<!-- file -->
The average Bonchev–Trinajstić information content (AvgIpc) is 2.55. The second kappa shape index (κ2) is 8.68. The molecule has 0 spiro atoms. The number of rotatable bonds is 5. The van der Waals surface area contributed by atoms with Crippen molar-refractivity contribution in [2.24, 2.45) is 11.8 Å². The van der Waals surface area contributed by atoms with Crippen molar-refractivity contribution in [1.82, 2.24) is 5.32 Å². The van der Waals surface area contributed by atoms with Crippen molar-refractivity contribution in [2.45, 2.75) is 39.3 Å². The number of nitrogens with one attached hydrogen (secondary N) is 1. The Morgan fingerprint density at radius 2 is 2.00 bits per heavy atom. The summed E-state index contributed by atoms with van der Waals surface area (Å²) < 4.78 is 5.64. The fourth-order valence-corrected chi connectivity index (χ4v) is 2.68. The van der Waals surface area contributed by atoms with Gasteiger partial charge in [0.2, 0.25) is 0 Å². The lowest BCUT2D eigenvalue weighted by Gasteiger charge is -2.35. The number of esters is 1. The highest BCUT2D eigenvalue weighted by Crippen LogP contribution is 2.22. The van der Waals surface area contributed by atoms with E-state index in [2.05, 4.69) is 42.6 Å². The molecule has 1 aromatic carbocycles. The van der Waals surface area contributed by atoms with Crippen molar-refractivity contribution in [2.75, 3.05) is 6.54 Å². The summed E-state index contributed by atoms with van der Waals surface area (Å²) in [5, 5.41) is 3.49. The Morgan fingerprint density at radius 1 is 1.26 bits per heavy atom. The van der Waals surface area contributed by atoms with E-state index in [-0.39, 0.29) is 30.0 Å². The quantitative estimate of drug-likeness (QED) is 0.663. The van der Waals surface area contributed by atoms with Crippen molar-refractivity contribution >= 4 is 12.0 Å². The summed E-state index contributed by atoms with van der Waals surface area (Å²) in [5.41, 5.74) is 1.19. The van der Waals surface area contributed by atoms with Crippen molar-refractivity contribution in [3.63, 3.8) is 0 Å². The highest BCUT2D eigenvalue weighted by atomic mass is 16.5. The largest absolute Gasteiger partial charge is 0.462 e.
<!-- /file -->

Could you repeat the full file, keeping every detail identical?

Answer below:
The average Bonchev–Trinajstić information content (AvgIpc) is 2.55. The second kappa shape index (κ2) is 8.68. The molecule has 0 spiro atoms. The number of rotatable bonds is 5. The van der Waals surface area contributed by atoms with Crippen molar-refractivity contribution in [2.24, 2.45) is 11.8 Å². The van der Waals surface area contributed by atoms with Crippen molar-refractivity contribution in [1.82, 2.24) is 5.32 Å². The van der Waals surface area contributed by atoms with Crippen molar-refractivity contribution in [2.45, 2.75) is 39.3 Å². The number of nitrogens with one attached hydrogen (secondary N) is 1. The Morgan fingerprint density at radius 2 is 2.00 bits per heavy atom. The summed E-state index contributed by atoms with van der Waals surface area (Å²) < 4.78 is 5.64. The fourth-order valence-corrected chi connectivity index (χ4v) is 2.68. The van der Waals surface area contributed by atoms with Gasteiger partial charge in [0.2, 0.25) is 0 Å². The lowest BCUT2D eigenvalue weighted by Gasteiger charge is -2.35. The number of esters is 1. The highest BCUT2D eigenvalue weighted by Crippen LogP contribution is 2.22. The van der Waals surface area contributed by atoms with E-state index in [2.05, 4.69) is 42.6 Å². The molecule has 1 aromatic carbocycles. The van der Waals surface area contributed by atoms with Crippen molar-refractivity contribution in [2.75, 3.05) is 6.54 Å². The summed E-state index contributed by atoms with van der Waals surface area (Å²) in [5, 5.41) is 3.49. The Morgan fingerprint density at radius 1 is 1.26 bits per heavy atom. The van der Waals surface area contributed by atoms with E-state index in [-0.39, 0.29) is 30.0 Å². The quantitative estimate of drug-likeness (QED) is 0.663. The van der Waals surface area contributed by atoms with Crippen molar-refractivity contribution >= 4 is 12.0 Å². The summed E-state index contributed by atoms with van der Waals surface area (Å²) in [5.41, 5.74) is 1.19. The van der Waals surface area contributed by atoms with Crippen molar-refractivity contribution in [3.63, 3.8) is 0 Å². The highest BCUT2D eigenvalue weighted by atomic mass is 16.5. The largest absolute Gasteiger partial charge is 0.462 e.